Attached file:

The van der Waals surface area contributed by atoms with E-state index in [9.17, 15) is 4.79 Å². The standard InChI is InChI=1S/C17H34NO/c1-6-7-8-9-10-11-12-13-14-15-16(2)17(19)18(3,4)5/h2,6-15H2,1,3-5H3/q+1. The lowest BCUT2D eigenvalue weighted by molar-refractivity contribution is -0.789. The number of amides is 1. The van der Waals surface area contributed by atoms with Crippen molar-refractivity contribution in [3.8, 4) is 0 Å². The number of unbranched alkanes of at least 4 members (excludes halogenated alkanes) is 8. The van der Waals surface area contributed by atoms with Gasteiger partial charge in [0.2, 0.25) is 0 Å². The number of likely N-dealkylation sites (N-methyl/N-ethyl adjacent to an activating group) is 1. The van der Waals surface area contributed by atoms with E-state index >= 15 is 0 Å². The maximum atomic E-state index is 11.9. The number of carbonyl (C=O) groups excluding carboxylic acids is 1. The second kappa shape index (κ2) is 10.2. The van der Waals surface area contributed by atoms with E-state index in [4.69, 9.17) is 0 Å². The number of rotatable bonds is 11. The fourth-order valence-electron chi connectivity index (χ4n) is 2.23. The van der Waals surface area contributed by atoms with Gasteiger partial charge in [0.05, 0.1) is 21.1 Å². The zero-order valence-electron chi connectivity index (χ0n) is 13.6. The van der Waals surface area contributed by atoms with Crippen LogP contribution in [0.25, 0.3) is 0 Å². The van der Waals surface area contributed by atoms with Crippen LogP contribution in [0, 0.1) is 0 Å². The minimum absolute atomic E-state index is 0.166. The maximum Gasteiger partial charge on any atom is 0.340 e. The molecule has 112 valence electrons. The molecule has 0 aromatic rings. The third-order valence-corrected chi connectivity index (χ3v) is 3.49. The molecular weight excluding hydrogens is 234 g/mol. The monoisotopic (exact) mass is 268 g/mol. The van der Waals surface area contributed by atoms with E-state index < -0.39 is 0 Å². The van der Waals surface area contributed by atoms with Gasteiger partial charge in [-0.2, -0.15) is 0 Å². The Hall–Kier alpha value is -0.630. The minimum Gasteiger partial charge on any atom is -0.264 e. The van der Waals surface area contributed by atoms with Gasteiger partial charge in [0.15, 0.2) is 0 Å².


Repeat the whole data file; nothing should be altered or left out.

The van der Waals surface area contributed by atoms with E-state index in [9.17, 15) is 4.79 Å². The standard InChI is InChI=1S/C17H34NO/c1-6-7-8-9-10-11-12-13-14-15-16(2)17(19)18(3,4)5/h2,6-15H2,1,3-5H3/q+1. The lowest BCUT2D eigenvalue weighted by molar-refractivity contribution is -0.789. The number of amides is 1. The van der Waals surface area contributed by atoms with Crippen molar-refractivity contribution in [3.8, 4) is 0 Å². The number of unbranched alkanes of at least 4 members (excludes halogenated alkanes) is 8. The van der Waals surface area contributed by atoms with Gasteiger partial charge in [0.2, 0.25) is 0 Å². The number of likely N-dealkylation sites (N-methyl/N-ethyl adjacent to an activating group) is 1. The van der Waals surface area contributed by atoms with E-state index >= 15 is 0 Å². The maximum atomic E-state index is 11.9. The number of carbonyl (C=O) groups excluding carboxylic acids is 1. The second kappa shape index (κ2) is 10.2. The van der Waals surface area contributed by atoms with E-state index in [4.69, 9.17) is 0 Å². The number of rotatable bonds is 11. The fourth-order valence-electron chi connectivity index (χ4n) is 2.23. The van der Waals surface area contributed by atoms with Gasteiger partial charge in [0.05, 0.1) is 21.1 Å². The zero-order valence-electron chi connectivity index (χ0n) is 13.6. The van der Waals surface area contributed by atoms with Crippen LogP contribution in [0.25, 0.3) is 0 Å². The van der Waals surface area contributed by atoms with Crippen LogP contribution in [0, 0.1) is 0 Å². The minimum absolute atomic E-state index is 0.166. The maximum Gasteiger partial charge on any atom is 0.340 e. The molecule has 112 valence electrons. The molecule has 0 aromatic rings. The third-order valence-corrected chi connectivity index (χ3v) is 3.49. The molecular weight excluding hydrogens is 234 g/mol. The monoisotopic (exact) mass is 268 g/mol. The van der Waals surface area contributed by atoms with E-state index < -0.39 is 0 Å². The van der Waals surface area contributed by atoms with Gasteiger partial charge in [-0.2, -0.15) is 0 Å². The Hall–Kier alpha value is -0.630. The minimum Gasteiger partial charge on any atom is -0.264 e. The van der Waals surface area contributed by atoms with Gasteiger partial charge in [0.15, 0.2) is 0 Å².